Laird spoke specifically about how, with a BC NDP government in place, among the key priorities for B.C.’s labour movement will include making sure the Human Rights Commission is funded and doing right things for workers, ensuring we are the primary stakeholder in the review of the Multiculturalism Act and in looking at anti-racism laws, and ensure that new laws are consistent with the UN Declaration on the Rights of Indigenous Peoples (UNDRIP).
Chastity Davis-Alphonse, a consultant who works with 100 First Nations communities in B.C., spoke on eradicating systemic racism and having a gendered lens from an Indigenous perspective. She indicated that UNDRIP is a framework for reconciliation and demystifies the path forward.
In addition to UNDRIP, organizations can also use 94 calls to action from the Truth and Reconciliation Commission of Canada, the 231 Calls for Justice from the Murdered and Missing Indigenous Women and Girls (MMIWG) Inquiry, and the Tsilhqot’in Nation v. British Columbia decision from the Supreme Court of Canada as road maps.
Markiel Simpson, a community advocate from the BC Community Alliance who has advocated for Canadian black history to be taught in K-12 school curriculum of inclusion of Indigenous, Black, and People of Colour (IBPOC) in areas that are dominated by CIS gendered white people in positions of power, spoke about his own experiences in trying to explore how to eradicate systemic racism within institutions and structures of organized labour.
He talked about how the first step is to recognize that racism exists at every level and the need to commit to a type of change where those with white privilege have to take on and share the burden of vulnerability that IBPOC are faced with when they speak out.
Quanah Style, Canada’s most infamous trans artist, spoke about her own transition experience and why trans individuals are some of the strongest people and a valuable asset for organizations because they know who they are and they don’t back down from a good fight.
She explained that integrated trans workers are good for business because they can attract and retain people that are the most qualified, productive, innovative, and creative.
Bára Hladik, Human Rights Officer at Disabled Network Canada, spoke about ableism and the need to have conversations that we don’t normally create space for in the labour structure. She talked about how investing in disabled people is an investment that pays off hugely because they are hard-working and innovative people, and they know exactly what they need.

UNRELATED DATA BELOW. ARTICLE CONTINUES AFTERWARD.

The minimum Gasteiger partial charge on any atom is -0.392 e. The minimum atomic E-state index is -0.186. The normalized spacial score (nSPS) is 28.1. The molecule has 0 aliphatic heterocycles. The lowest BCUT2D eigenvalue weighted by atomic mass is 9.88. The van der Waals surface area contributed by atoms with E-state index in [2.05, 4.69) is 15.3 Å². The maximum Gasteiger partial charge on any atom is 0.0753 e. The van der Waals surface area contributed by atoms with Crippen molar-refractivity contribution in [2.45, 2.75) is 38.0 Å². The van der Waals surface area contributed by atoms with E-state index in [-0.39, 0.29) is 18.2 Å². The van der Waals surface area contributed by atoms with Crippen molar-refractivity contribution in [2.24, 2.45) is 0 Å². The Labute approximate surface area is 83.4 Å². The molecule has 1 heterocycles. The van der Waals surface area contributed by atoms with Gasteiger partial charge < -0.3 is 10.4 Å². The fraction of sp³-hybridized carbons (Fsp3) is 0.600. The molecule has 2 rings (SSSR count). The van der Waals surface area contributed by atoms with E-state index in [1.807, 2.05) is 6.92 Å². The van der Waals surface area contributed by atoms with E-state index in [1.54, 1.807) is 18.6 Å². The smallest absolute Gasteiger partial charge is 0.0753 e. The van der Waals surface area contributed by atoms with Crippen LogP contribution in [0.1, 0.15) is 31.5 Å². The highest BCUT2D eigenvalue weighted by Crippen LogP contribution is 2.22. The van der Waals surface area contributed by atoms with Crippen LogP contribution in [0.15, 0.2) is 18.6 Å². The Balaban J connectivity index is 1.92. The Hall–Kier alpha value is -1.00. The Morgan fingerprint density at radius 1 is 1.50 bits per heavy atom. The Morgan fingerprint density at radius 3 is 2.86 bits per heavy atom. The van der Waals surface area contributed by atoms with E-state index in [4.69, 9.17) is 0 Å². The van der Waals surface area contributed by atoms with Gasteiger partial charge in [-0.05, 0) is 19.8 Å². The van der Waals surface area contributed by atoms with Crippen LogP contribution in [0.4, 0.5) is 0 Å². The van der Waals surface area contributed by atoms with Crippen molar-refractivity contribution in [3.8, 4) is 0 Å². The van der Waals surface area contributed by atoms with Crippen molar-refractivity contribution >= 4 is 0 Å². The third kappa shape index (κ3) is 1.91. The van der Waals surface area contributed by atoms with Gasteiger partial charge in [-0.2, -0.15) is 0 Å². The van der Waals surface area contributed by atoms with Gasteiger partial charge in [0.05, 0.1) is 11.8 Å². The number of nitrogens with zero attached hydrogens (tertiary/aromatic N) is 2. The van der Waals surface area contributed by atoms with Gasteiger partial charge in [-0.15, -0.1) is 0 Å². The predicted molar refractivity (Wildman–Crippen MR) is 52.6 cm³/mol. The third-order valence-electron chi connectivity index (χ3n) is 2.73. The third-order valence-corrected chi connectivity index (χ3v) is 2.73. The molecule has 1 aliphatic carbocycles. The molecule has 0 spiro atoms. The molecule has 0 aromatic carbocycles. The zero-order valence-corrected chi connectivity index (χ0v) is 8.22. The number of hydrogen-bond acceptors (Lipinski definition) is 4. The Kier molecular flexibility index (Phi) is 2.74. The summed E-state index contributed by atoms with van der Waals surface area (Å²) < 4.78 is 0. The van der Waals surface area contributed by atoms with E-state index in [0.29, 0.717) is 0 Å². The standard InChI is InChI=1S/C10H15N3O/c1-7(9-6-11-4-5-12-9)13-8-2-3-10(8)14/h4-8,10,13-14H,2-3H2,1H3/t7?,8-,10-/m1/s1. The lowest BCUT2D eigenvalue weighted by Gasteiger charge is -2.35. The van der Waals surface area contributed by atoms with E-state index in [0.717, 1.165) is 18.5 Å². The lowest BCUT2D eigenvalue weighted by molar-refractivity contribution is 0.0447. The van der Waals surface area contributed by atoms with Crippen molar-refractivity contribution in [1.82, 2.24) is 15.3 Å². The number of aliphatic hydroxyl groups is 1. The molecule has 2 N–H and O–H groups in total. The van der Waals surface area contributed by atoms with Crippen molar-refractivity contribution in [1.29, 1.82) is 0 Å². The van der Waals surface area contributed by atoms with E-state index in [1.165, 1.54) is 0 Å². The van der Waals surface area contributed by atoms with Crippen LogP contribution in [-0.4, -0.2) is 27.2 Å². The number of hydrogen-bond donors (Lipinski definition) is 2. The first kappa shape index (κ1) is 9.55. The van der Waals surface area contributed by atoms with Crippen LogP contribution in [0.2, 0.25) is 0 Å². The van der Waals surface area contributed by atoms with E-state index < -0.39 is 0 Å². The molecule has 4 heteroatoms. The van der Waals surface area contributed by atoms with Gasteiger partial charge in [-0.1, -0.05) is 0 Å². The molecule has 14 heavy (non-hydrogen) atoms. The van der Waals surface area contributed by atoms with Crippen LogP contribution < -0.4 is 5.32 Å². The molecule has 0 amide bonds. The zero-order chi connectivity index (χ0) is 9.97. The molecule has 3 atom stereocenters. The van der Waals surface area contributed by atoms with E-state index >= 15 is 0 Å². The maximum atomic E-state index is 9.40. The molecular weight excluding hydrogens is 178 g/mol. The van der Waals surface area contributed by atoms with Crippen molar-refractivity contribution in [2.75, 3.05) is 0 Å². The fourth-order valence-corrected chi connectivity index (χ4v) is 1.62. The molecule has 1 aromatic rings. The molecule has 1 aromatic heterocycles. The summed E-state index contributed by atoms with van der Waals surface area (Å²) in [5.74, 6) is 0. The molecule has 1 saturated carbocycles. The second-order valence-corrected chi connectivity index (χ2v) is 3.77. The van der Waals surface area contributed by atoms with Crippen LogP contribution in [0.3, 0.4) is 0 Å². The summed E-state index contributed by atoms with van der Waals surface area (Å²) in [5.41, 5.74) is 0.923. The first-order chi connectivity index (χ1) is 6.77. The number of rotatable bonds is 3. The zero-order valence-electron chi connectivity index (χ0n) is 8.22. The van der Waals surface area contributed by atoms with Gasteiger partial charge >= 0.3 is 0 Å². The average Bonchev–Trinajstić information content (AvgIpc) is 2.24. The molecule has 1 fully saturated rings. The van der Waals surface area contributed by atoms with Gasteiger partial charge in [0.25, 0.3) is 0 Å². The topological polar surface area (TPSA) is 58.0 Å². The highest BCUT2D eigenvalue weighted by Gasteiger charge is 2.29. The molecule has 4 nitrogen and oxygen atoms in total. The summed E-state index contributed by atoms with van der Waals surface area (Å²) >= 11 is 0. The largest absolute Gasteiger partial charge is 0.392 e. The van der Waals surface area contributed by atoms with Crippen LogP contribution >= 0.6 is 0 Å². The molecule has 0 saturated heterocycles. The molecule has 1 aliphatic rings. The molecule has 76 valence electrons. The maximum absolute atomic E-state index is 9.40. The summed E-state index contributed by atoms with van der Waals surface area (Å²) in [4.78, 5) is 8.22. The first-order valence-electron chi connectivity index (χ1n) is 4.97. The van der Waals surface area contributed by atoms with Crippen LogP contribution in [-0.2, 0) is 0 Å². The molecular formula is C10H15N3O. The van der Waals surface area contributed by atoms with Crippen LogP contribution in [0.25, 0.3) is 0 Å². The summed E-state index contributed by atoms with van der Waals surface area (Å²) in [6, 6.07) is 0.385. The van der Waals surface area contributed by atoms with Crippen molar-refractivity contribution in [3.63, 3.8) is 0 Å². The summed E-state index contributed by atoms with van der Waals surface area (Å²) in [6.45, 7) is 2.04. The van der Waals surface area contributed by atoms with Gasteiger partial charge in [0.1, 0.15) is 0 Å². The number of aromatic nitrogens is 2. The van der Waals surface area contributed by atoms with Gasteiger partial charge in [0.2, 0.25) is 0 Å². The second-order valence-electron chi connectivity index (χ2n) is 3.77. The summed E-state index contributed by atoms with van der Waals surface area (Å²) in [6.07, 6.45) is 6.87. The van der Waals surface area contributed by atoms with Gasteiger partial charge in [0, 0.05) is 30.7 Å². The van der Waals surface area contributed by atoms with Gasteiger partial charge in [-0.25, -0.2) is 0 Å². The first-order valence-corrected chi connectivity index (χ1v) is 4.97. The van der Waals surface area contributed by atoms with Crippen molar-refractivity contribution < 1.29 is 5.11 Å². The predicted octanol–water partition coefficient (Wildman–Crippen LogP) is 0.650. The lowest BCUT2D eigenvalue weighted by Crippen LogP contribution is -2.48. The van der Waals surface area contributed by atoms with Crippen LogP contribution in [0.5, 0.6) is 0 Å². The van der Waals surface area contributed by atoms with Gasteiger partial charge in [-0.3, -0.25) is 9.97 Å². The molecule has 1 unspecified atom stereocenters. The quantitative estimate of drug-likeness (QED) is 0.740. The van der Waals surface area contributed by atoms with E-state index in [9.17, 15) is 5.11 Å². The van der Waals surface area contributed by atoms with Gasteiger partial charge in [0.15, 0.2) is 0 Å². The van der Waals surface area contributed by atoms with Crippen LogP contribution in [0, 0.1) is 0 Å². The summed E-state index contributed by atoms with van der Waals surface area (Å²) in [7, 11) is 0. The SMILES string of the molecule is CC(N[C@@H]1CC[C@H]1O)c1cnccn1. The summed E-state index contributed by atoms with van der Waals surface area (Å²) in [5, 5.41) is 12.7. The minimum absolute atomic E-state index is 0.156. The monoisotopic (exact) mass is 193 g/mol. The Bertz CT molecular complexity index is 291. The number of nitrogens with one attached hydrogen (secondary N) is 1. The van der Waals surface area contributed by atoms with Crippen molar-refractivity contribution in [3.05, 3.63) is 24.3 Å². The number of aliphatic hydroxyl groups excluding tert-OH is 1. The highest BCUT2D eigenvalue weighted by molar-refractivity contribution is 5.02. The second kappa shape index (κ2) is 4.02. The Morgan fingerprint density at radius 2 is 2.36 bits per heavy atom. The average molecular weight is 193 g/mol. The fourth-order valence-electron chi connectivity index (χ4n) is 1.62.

Proper follow-up and accountability with disabled individuals are critical, and their input needs to be received without simply being told ‘it’s not possible.’ She used the current pandemic as an example suggesting how people, particularly in higher-paying jobs, were told in the past that working remotely was not possible but yet suddenly became so once the pandemic hit.
Chairs of each of the BCFED Representative caucuses, including MoveUP’s Gunter Seifert on behalf of the 2SLGBTQIA+ caucus, had an opportunity to speak on what they were most proud of from the work their caucus did over the past couple of years, what barriers to inclusion they have identified in the labour movement, as well as what they wanted participants in the Forum to take way.
A full report from each caucus can be found starting on page 52 of the BCFED Convention Book.
Among the takeaways mentioned included more education and increase awareness, recognizing privilege, bringing together groups of representatives and critical-minded individuals to look at policy and ask the question if it’s working.
Chuck Ejeckam, Director or Research and Policy at the BCFED, also reviewed the resolutions in priority order coming from the BCFED Human Rights Standing Committee which all came with a ‘support’ recommendation from the committee. Among those resolutions are several submitted (or co-submitted) by MoveUP.